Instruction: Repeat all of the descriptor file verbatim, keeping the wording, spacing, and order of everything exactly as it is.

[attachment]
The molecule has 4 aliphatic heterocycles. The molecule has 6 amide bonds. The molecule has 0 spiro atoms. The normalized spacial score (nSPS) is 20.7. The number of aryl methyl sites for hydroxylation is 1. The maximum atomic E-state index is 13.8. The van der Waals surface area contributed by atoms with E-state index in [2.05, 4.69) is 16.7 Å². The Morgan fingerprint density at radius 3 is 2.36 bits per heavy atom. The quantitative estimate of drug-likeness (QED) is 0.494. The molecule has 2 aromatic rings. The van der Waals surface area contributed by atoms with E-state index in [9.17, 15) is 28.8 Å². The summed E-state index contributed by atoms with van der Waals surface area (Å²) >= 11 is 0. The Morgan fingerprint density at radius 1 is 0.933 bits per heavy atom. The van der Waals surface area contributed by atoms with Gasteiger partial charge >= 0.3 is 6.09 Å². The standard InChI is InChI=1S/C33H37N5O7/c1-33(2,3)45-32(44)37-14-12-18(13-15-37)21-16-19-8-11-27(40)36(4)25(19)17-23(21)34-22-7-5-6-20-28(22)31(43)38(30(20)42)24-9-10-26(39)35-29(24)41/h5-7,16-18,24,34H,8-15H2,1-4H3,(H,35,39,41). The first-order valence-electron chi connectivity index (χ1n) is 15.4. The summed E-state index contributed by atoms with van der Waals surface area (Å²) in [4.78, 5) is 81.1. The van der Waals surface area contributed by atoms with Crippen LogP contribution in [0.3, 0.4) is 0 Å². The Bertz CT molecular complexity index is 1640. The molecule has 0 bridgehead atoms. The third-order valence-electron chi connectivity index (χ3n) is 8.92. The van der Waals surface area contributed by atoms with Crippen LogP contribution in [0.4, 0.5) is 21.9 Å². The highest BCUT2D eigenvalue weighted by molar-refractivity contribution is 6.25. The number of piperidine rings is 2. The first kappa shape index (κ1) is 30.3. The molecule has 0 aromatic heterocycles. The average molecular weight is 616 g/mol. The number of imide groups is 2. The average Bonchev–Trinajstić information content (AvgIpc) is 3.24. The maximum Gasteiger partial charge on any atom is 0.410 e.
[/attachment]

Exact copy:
The molecule has 4 aliphatic heterocycles. The molecule has 6 amide bonds. The molecule has 0 spiro atoms. The normalized spacial score (nSPS) is 20.7. The number of aryl methyl sites for hydroxylation is 1. The maximum atomic E-state index is 13.8. The van der Waals surface area contributed by atoms with E-state index in [2.05, 4.69) is 16.7 Å². The Morgan fingerprint density at radius 3 is 2.36 bits per heavy atom. The quantitative estimate of drug-likeness (QED) is 0.494. The molecule has 2 aromatic rings. The van der Waals surface area contributed by atoms with E-state index in [9.17, 15) is 28.8 Å². The summed E-state index contributed by atoms with van der Waals surface area (Å²) >= 11 is 0. The Morgan fingerprint density at radius 1 is 0.933 bits per heavy atom. The van der Waals surface area contributed by atoms with Gasteiger partial charge >= 0.3 is 6.09 Å². The standard InChI is InChI=1S/C33H37N5O7/c1-33(2,3)45-32(44)37-14-12-18(13-15-37)21-16-19-8-11-27(40)36(4)25(19)17-23(21)34-22-7-5-6-20-28(22)31(43)38(30(20)42)24-9-10-26(39)35-29(24)41/h5-7,16-18,24,34H,8-15H2,1-4H3,(H,35,39,41). The first-order valence-electron chi connectivity index (χ1n) is 15.4. The summed E-state index contributed by atoms with van der Waals surface area (Å²) in [4.78, 5) is 81.1. The van der Waals surface area contributed by atoms with Crippen LogP contribution in [0.3, 0.4) is 0 Å². The Bertz CT molecular complexity index is 1640. The molecule has 0 bridgehead atoms. The third-order valence-electron chi connectivity index (χ3n) is 8.92. The van der Waals surface area contributed by atoms with Crippen LogP contribution in [0.4, 0.5) is 21.9 Å². The highest BCUT2D eigenvalue weighted by molar-refractivity contribution is 6.25. The number of piperidine rings is 2. The first kappa shape index (κ1) is 30.3. The molecule has 0 aromatic heterocycles. The average molecular weight is 616 g/mol. The number of imide groups is 2. The average Bonchev–Trinajstić information content (AvgIpc) is 3.24. The maximum Gasteiger partial charge on any atom is 0.410 e.